Sunday, May 15, 2011

Shabbat Gaming

Went to my friends for shabbat. I played with him and with his 10 year old son.

When his son asked me to play a game, I chose a game on their shelf which I didn't know, Five Crowns. Listening to a 10 year old boy explain the rules - in English, when he generally speaks Hebrew - was a surreal experience. Words, rules, images floated around without ever quite settling into coherence structures or sentences. I grasped the idea that the game was some kind of rummy game with a series of hands, but I missed a very important rule about jokers until we were on round three.

The deck contains five suits with cards from 3 to k in each suit, two of each card, and a number of jokers. You play 11 rounds, dealing each player 3 cards, then 4, and so on up to 13. You draw and discard on your turn, with the option of taking the top card of the discard pile. First to meld his entire hand - three or more of a kinds, three or more straight flushes - puts it down. The other players have one more round; on their turn, they then meld what they can and score points on the value of what is left. Face cards are 10 points each, jokers a lot (but none of us were ever caught with any). Low score at the end wins.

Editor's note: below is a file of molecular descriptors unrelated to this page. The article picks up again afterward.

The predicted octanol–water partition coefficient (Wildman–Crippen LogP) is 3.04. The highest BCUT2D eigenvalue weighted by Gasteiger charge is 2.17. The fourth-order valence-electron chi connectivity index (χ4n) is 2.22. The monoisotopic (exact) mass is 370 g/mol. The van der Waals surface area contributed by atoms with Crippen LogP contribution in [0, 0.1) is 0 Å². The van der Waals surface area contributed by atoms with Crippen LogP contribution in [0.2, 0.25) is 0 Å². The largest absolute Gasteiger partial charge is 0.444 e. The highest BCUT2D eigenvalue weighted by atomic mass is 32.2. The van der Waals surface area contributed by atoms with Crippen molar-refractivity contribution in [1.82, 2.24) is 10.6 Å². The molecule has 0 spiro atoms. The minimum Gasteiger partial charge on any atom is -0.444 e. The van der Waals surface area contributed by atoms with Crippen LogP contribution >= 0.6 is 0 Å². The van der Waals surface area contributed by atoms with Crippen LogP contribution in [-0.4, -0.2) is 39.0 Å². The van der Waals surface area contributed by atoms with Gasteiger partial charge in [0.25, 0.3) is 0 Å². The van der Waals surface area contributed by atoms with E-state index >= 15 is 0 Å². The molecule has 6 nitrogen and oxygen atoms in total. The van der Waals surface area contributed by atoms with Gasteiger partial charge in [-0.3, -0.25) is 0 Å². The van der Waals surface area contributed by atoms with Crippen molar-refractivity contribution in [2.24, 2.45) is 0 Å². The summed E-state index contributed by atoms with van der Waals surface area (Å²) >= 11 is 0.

And, oh yeah: whichever hand you're on, all the cards of that value are also jokers. So on round 3 (5 cards dealt to each player), all 5's are jokers.

Whoa nelly, that's a whole lot of jokers running around. Turns out that in several of our hands, a player went out on the first turn; in the other hands, it didn't usually take more than 3 or 4 turns. Too many jokers. And your hand sure looks confusing with its array of colors and displaced numbers scattered around. It actually became hard to see exactly what you had; usually you were left with a single card that you couldn't meld.

However, this was not the case in the first few rounds; until you had five cards, your meld had to be a single kind or run, which made for longer and higher scoring rounds.

It was fun, like most rummy games (not word rummy games, which are universally dull). I'm not sure it really needs a dedicated deck to play it. We all scored very closely, and I won 86 to 89 to 92.

David and I then played two games of Dominion+. He doesn't get to play too much Dominion, and he thinks he's not too good at it, which is odd since it seems to be just his sort of game. In any case, I won both games, the first by four points and the second by quite a bit more (with colonies).